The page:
Yesterday I went to the park with my friend M and her kids and took pictures while they played with bubbles. This was a huge challenge: shooting fast-floating bubbles against varying backgrounds with an iPod camera in sunlight bright enough to wash out the screen pretty badly. As always, it’s a matter of taking a lot of shots and trusting the crazy little camera and its odd but powerful software to make the right choices. You own choices come afterwards, in picking the best images and cropping for composition. These images are all deep, sometimes very deep, crops from the original wide angle shots. For the first time, I tried cropping in the iPod using the gadget’s own editing suite.
My respect for the results I can get with this camera is growing by the day. Since I’ve started taking it seriously, I did some research and it really specs out very well, with an 8 megapixel CMOS sensor and a five element lens with a focal length of either 33 mm or 35mm (depending on who you ask) in 35mm film terms and a maximum aperture of f/2.4. That’s a more advanced sensor and a faster lens than I have in my point and shoot, and it’s a prime (rather than a zoom) at more or less the same length as the classic “perfect” lens for street photography.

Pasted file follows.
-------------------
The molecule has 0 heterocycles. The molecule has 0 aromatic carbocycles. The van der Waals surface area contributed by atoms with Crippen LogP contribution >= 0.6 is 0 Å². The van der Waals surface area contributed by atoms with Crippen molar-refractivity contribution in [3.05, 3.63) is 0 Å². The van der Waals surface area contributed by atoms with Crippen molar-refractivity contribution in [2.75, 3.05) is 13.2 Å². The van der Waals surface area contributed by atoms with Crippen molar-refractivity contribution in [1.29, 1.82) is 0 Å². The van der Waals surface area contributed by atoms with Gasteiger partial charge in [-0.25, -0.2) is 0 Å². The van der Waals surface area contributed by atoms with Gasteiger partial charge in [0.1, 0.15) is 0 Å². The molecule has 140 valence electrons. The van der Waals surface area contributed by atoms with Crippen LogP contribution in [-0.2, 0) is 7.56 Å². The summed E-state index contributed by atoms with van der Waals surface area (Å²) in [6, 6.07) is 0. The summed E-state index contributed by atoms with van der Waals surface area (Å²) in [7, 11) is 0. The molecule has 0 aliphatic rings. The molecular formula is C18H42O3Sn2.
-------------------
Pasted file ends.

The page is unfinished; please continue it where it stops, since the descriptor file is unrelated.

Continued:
In spite of “real” photographers’ claims that the youth of the world are going to the dogs because they are doing all their shooting with their phones, I don’t think anyone is learning anything bad from this camera. You can shoot all you want, get passable to excellent results, and you are learning to get the most out of a pretty good little prime lens. To get your best image, you have to move around, plan ahead and experiment. Zoom with your feet, my friends.